John Cass, ChicagoTribube
Mayor Scott Waguespack of Chicago. Dig it.
Waguespack, the alderman of the 32nd Ward and reform chairman of the City Council’s multiracial Progressive Caucus, tells me he’s giving serious consideration to a 2019 mayoral campaign
Where could Rahm run for protection?
Others I’ve interviewed who have considered a mayoral run include Cook County Sheriff Tom Dart and state Sen. Kwame Raoul, a leader of the Black Caucus in Springfield. Cook County Board President Toni “Taxwinkle” Preckwinkle doesn’t like Emanuel, but I don’t think she wants to leave her spot.
City Treasurer Kurt Summers, another African-American, is a distant mayoral possibility, but he’s a Rahm guy, funded by the Rahm guys. Summers would be called into the nonpartisan mayoral race by Rahm to siphon black votes away from a candidate like Waguespack. Chicago politics is all about the arithmetic.
Waguespack noted that others have discussed mayoral campaigns, “but I don’t know if they have the capacity to take on Rahm, who’s very crafty. And to go through the arguments and the battles that will take place.”
“I’ve thought about it to the point where people are asking and pushed and pushed and pushed so maybe it’s time to at least take a look at it,” Waguespack said.
The two main considerations would be finances and his family, he said. He has a wife and two young children. Rahm might not have much of a constituency beyond bond lawyers and that crowd, but through them he can raise oodles of cash.
So is Rahm beatable?
“Yeah, for sure,” Waguespack said on “The Chicago Way.” “It’s going to be tough with the amount of money that he raises and spends. Last time he spent plus $20 million.”
And he wore that soft blue sweater, I said.
“Yeah,” said Waguespack, laughing.
If you’ve forgotten, it was the sweater Rahm wore in his campaign commercial when he promised, in a soft voice, that if elected, he’d be a new Rahm, a gentle, transparent Rahm.
Remember that guy?
“Yeah, and he barely won. So I think he’s beatable,” Waguespack said. “I don’t think he can cover up a lot of the mistakes that he’s made.”
One mistake people make about Rahm Emanuel is thinking that he doesn’t love Chicago, only himself. That’s not quite true. He cares about the city, about the people slaughtered in the gang wars, about the child victims and his inability to stop the carnage. I’ve seen him at funerals when reporters weren’t around. He has a heart. But he has difficulty showing it.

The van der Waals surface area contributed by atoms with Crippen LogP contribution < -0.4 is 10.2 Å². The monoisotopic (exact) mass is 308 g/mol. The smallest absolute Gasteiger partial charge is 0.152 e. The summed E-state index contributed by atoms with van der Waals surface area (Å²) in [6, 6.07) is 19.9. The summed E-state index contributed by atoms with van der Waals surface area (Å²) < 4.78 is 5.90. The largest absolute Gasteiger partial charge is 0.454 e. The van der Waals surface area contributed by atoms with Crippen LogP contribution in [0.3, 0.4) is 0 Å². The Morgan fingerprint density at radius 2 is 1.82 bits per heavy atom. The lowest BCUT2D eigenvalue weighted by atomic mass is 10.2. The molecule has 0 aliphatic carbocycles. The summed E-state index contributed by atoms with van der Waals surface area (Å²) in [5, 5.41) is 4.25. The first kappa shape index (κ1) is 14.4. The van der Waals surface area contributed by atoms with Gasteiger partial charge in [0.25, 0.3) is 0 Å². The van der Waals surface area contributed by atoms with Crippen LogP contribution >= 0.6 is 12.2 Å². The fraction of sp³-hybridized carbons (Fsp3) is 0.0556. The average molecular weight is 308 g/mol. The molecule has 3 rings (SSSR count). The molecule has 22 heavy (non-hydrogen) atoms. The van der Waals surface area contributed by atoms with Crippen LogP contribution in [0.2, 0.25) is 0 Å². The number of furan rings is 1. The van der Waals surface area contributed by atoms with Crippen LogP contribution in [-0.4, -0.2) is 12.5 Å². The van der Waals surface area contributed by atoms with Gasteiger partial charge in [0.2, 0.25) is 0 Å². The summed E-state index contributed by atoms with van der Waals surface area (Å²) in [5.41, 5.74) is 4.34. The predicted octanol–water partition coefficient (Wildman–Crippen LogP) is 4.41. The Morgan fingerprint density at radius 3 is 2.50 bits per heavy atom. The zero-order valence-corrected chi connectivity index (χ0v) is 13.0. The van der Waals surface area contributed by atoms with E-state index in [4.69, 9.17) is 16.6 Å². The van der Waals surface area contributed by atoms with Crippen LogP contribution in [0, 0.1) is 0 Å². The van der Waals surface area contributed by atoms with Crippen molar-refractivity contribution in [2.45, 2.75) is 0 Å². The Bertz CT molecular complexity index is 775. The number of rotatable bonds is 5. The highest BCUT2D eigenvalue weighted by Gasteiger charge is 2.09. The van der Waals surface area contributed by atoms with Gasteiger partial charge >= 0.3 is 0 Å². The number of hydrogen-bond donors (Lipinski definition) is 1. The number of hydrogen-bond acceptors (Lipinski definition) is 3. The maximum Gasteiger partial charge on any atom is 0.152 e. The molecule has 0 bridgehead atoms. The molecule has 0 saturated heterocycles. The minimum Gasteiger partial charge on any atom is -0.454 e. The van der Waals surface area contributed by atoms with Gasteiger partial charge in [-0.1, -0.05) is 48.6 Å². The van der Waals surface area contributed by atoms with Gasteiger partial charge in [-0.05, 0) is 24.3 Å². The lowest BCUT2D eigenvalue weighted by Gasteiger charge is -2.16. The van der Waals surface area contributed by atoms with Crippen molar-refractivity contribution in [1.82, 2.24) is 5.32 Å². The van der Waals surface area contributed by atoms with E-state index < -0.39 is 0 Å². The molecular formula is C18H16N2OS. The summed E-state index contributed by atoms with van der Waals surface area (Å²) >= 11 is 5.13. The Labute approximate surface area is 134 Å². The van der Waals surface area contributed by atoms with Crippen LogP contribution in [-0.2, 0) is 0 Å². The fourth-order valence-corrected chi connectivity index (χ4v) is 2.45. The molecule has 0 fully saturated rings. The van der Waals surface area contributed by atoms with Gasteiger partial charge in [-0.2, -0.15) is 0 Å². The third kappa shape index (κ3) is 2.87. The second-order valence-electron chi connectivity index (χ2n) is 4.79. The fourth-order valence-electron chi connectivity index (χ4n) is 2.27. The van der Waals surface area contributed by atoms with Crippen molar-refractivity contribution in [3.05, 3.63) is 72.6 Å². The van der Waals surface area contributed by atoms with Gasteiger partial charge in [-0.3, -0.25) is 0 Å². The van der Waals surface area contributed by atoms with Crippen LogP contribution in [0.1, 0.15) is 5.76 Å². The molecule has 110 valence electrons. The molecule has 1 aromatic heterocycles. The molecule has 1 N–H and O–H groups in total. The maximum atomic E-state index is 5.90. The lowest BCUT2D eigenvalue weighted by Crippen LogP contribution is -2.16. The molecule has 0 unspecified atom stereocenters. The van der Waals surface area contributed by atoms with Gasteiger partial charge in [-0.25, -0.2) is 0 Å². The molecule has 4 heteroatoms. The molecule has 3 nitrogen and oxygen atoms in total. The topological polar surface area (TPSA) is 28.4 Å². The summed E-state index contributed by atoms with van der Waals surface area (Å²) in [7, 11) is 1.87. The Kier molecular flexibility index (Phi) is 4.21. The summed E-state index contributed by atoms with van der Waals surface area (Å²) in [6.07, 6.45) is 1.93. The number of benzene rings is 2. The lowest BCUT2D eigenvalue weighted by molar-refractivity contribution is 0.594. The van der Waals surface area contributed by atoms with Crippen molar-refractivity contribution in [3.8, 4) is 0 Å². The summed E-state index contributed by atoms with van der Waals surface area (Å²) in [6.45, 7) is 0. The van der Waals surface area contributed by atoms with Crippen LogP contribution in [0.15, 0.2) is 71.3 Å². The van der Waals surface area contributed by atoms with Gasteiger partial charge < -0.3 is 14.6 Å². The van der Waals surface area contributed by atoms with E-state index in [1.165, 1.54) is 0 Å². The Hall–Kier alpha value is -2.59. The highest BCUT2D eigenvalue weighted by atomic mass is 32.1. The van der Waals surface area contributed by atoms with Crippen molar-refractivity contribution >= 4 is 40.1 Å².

But everybody’s beatable.
Rahm barely squeaked into office in his last election, and he probably would have been blown out if City Hall hadn’t cynically sat on that Laquan McDonald police video showing a white cop shooting the black teenager 16 times.
Sitting on that police video helped Rahm in the short term. He was dragged into a runoff election with the underfunded Cook County Commissioner Jesus “Chuy” Garcia. But if the video had surfaced, Rahm would have lost the black vote and ended up toast.
And when the public realized that City Hall had sat on the video until after Rahm was safe, and paid $5 million in a quick, quiet settlement to the McDonald family, the mayor’s credibility plummeted with all constituency groups. The bond salesmen and lawyers and finance guys like him, but many live in the suburbs. They can lard him with campaign cash, and Rahm could sell himself through commercials and try to ignore a Waguespack challenge.
But not if Chicago mayoral politics became a national story.
There was a push for Waguespack to become mayor years ago, when the reform alderman fought then-Mayor Richard Daley over the parking meter rate hike fiasco that eventually drove Daley into retirement.
But in April 2010, Emanuel, a Daley man and then chief of staff to President Barack Obama, appeared on the “Charlie Rose” show and said he’d like to be mayor. It was as if it were a coincidence. And it was done, a Chicago Way bait and switch, with Obama doing the switching, releasing Rahm and bringing mayoral brother William Daley into the White House as his new chief of staff.
Rahm has weakened. A direct campaign with Waguespack — all about ethics and secret emails and deals — could be disastrous.
And lately, watching the mayor, you get the feeling that Rahm Emanuel isn’t running the city as much as he’s just running for re-election.
“What is the mayor’s vision, what are his goals?” Waguespack asked. “You can’t really define that. Look at him. ‘Where are you going? Where are you taking us? There’s not a lot there.”
Listen to “The Chicago Way” podcast — with John Kass and Jeff Carlin — at www.wgnradio.com/category/wgn-plus/category/thechicagoway.